In my years of working with thousands of struggling teens and their parents, I’ve learned that parents of troubled teens experience a similar sense of grief and loss, and also a profound sense of betrayal from their teen. Perhaps their teen has run away or otherwise has totally abandoned the family and everything they hold dear. To these parents it may seem as though a “death” has occurred, and as such, it similarly puts a great deal of stress on their marriage.

Often, the crisis with a teen amplifies the true condition of a marriage, revealing its areas of weakness. A teen’s acting out may actually be his unintentional way of forcing the adults in his life to deal with their obvious marital problems. It may be a relational problem that everyone in the family already knows exists – but is never talked about or addressed – or, it could simply be a lack of real love or respect in the relationship. Unfortunately, a parent who tends to be always absent, angry, too submissive or too strict may demonstrate these traits even more as they also have to deal with their teen’s behavior. It can be overwhelming for any parent.

On the other hand, I’ve seen many parents (even parents who had previously divorced each other) band together when their teen experiences troubles. Contrary to the hopelessness of a death, these parents are hopeful that something can yet be done to help their teen. They know that more is at stake than their own needs. They know that this issue with their teenager is bigger and more important than their own issues. Therefore, they know they had better get their own act together, or their teen may be lost forever.

For married parents who want to help their teen through this crisis, it is critical to understand that dealing with a struggling teen can be hard on your marriage. Really hard! And the failure of your marriage in the midst of the turmoil can lead to even more dire consequences for your teenager. To help you avoid these destructive forces, I encourage you to take these proactive steps:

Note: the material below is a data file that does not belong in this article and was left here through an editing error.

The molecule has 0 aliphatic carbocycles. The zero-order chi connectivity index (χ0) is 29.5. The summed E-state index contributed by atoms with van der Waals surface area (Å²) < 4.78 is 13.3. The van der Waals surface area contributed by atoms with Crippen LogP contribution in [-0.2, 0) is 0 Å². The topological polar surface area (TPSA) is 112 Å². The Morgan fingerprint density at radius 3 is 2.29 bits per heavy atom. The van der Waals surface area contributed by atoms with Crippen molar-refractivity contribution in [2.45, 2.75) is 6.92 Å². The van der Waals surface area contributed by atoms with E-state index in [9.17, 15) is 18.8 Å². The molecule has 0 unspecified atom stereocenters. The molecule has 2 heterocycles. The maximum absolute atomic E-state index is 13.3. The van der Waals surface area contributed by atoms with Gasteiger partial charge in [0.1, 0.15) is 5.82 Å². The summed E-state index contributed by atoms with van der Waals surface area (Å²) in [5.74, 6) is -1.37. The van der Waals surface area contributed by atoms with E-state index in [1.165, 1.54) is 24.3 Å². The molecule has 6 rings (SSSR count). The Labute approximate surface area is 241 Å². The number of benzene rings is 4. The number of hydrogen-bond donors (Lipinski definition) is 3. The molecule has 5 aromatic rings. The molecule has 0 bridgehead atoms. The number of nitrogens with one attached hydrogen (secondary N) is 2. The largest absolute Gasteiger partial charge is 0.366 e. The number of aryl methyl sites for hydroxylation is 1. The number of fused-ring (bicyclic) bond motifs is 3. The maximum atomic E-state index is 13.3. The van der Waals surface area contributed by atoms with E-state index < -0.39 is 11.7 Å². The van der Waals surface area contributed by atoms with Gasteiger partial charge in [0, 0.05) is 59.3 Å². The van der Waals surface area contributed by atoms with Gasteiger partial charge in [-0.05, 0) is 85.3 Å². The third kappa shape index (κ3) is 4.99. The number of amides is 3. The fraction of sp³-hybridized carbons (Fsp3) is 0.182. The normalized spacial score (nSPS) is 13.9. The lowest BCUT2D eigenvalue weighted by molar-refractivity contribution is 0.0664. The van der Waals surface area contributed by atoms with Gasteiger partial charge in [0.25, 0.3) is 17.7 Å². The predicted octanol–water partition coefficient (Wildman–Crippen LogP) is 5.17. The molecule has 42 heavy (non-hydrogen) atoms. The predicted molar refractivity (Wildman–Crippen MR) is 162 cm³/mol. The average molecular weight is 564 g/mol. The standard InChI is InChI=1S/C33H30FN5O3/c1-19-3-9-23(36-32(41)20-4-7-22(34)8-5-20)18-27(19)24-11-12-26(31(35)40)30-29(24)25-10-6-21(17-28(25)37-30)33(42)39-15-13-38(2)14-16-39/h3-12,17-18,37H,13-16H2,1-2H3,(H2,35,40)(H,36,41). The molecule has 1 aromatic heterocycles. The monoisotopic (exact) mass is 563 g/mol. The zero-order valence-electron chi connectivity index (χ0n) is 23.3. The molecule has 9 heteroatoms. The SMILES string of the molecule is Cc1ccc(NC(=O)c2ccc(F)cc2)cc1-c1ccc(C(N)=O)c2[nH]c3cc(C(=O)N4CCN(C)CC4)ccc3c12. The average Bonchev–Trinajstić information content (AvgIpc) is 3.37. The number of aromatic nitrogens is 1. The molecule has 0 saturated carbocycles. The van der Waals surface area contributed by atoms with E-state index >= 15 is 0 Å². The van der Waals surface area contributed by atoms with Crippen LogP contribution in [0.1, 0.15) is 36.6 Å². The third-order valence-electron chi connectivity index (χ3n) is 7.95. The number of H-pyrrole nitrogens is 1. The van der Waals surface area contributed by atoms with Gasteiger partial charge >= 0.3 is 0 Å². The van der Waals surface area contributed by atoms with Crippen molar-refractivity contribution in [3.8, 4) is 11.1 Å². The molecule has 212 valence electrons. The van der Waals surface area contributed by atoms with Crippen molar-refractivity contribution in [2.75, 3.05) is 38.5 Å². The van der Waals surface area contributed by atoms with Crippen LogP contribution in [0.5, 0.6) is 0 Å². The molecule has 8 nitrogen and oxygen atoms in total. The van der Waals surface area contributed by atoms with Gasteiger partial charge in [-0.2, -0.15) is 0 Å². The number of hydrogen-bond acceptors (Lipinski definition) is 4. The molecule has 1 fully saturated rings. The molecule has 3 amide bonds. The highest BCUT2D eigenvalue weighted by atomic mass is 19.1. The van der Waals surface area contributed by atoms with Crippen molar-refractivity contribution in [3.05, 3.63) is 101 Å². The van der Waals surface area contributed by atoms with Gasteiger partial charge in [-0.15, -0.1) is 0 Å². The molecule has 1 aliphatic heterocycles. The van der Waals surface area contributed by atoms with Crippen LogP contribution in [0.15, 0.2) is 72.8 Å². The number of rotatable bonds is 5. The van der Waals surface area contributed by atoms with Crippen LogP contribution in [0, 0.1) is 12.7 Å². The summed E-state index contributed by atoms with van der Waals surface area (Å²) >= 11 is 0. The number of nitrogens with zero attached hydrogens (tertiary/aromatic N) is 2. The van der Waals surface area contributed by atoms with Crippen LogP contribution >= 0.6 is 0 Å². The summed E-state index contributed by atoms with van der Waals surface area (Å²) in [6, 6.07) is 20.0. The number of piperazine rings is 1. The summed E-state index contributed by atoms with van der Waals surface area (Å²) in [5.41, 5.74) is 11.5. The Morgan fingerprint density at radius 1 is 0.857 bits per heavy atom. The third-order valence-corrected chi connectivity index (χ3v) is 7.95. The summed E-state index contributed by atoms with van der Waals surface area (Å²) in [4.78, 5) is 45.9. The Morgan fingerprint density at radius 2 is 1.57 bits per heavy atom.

Preventing Marital Jeopardy for Parents of Troubled Teens

  • See the experience as something you must manage together. Attend couples counseling, get outside help specifically for managing your stress. If one of you tends to choose isolation from the problem, or expresses anger inappropriately, address it with a professional. If you’ve never had reason or motivation to improve your relationship, keep in mind that saving your teen is a really good reason.
  • Begin to share your feelings about what’s happening in your family. Hiding your feelings from your spouse, or not talking about your fears, anxieties, or worries only isolates you from the problem.
  • Present a united front to your teen, and one that insists your child treat both of you respectfully. This is a time when parenting comes from a love that is tough and remains strong, like that of a warrior ready to fight to keep a child from self-destruction. Treating each other respectfully is a first step.
  • Identify how your teen’s out of control behavior is specifically hurting your marriage relationship, and express your feelings openly to your spouse. Protect your spouse’s feelings and don’t share them with others.
  • Don’t expect your spouse to fill the void left by your teen’s wrong choices or absence.
  • Don’t expect your spouse to change. Instead, focus on changing yourself.
  • Don’t vent your frustrations on anyone else in the family, especially your spouse. Find other ways to vent that don’t include relationship-bashing.
  • Don’t blame each other for the trouble you are experiencing with your teen. Blame will help no one at this point and in fact will feed your teen’s problems.
  • Find other parents who are experiencing similar issues with their teen, and spend time with them. Relate your struggles and give them the chance to do the same. It may be difficult to find others who are willing to engage in such a private discussion, so you be willing to start the discussion, if needed. Attend conferences, like our Gathering at Heartlight, to help you gain insight and understand that you are not alone in this struggle.
  • Respond instead of react to what comes your way. Take time to think it through before you make a decision, and make certain the decision is one you both support. Ask God’s help in finding the right answers, and strength to do what’s necessary.
  • Don’t avoid the pain – if you avoid dealing with the pain, you avoid finding a solution. Examine the feelings of loss, betrayal, sorrow, or anger, and ask God to come alongside to bear your burdens.
  • Make decisions together as much as possible in regard to your teen, but don’t undermine your spouse’s decisions even if they are not discussed in advance. Recognize that there are things your spouse will do differently, and let it become a strength. Try to support their style of parenting, even if it’s not always what you would do, or how you would do it.
  • Keep looking to the other side of the struggle. Be patient. There is a light at the end of the tunnel and it is God. Find hope in your relationship with God, and move in the direction He leads, knowing the struggle with your child will eventually end and the teen who gives you the hardest time is often the one you’ll end up relating to best down the road.